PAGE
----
They’ve found a hormone that strengthens bones and could help treat bone problems

A group of American scientists discovered A new hormone that strengthens bones and maintains their strength in breastfeeding women. The discovery could help heal bone fractures and treat osteoporosis, which affects more than two hundred million people worldwide.

A team of researchers from the University of San Francisco (UCSF) and the University of California, Davis, showed in mice that this hormone, known as maternal brain hormone 3 (CCN3), increases bone density and strength.

The study, details of which were published Wednesday in the journal Nature, has revealed why women’s bones remain relatively strong while breastfeeding, even when calcium is stripped from the bones to support milk production.

Actually, “If we had not studied female mice, which is unfortunately the norm in biomedical research, we might have missed this discovery entirely.”“Caution: This is not the case,” warns Holly Ingram, senior author of the paper and a professor of cellular and molecular pharmacology at the University of California, San Francisco.

For this reason, among other reasons, this study “highlights how important it is to observe both males and females throughout life to gain a full understanding of the biology,” he says.

200 million people suffer from osteoporosis

More than 200 million people worldwide suffer from osteoporosis, a severe weakening of the bones that can lead to frequent fractures. Women are at particularly high risk of developing osteoporosis after menopause. due to a decrease in the level of the sex hormone estrogen, which normally promotes bone formation.

But although estrogen levels are also low during breastfeeding, osteoporosis and bone fractures are much less common during this period, suggesting that there were other factors promoting bone growth.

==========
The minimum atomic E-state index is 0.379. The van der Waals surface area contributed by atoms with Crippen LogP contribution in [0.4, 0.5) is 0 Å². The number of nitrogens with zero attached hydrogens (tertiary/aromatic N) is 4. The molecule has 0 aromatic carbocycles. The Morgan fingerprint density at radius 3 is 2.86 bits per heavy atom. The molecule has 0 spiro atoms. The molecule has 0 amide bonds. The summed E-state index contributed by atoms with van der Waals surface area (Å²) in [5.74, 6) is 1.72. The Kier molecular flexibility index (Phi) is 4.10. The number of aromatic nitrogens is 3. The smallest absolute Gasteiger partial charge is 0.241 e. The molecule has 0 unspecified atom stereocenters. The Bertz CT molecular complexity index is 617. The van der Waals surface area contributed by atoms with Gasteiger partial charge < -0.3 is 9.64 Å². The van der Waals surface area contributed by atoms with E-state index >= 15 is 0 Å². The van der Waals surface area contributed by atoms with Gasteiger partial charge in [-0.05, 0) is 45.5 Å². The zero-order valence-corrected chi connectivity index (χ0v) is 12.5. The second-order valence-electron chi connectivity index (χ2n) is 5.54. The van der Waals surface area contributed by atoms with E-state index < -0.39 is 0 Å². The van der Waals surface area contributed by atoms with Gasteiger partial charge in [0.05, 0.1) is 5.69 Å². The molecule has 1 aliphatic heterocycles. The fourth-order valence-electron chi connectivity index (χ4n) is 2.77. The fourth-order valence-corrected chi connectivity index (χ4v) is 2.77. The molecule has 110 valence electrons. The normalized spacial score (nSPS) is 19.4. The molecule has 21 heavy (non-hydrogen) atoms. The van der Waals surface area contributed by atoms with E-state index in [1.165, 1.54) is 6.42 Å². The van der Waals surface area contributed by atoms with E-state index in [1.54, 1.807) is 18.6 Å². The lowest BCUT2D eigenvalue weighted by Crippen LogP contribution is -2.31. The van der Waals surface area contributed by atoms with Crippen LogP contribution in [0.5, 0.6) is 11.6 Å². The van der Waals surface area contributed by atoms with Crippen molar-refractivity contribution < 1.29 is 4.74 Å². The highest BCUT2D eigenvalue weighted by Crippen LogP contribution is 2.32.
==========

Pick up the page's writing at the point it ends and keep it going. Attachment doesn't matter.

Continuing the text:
In previous studies, Ingram’s lab found that female mice achieved some increase in bone mass, and although they suspected that a blood hormone was responsible for the extra bone strength, they couldn’t detect it.

In the new work, Ingram and his colleagues conducted an exhaustive search for this bone-strengthening hormone and ultimately pinpointed CCN3 as the factor responsible for the development of mutant females. The team was initially surprised by this result, since CCN3 did not match the typical profile of a hormone secreted by neurons.

Their doubts were dispelled after CCN3 was found in the same brain region in lactating female mice. Without CCN3 production in these selected neurons, lactating mice rapidly lost bone mass and their offspring began to lose weight.confirming the importance of the hormone in maintaining bone health during breastfeeding. Since its discovery, CCN3 has been called maternal brain hormone (MBH).

Tests on old male mice

By using strategies to increase circulating CCN3 in young adult and older male or female mice, their bone mass and strength increased dramatically within weeks. In some female mice that lacked estrogen entirely or were very old, CCN3 was able to more than double bone mass.

The researchers plan to conduct future studies on the molecular mechanisms of CCN3, its levels in lactating women, and the hormone’s potential for treating various bone diseases.

“Bone loss occurs not only in postmenopausal women, but also in breast cancer survivors who take certain hormone blockers.”“It would be incredibly interesting if CCN3 could increase bone mass in all of these scenarios,” he concludes.

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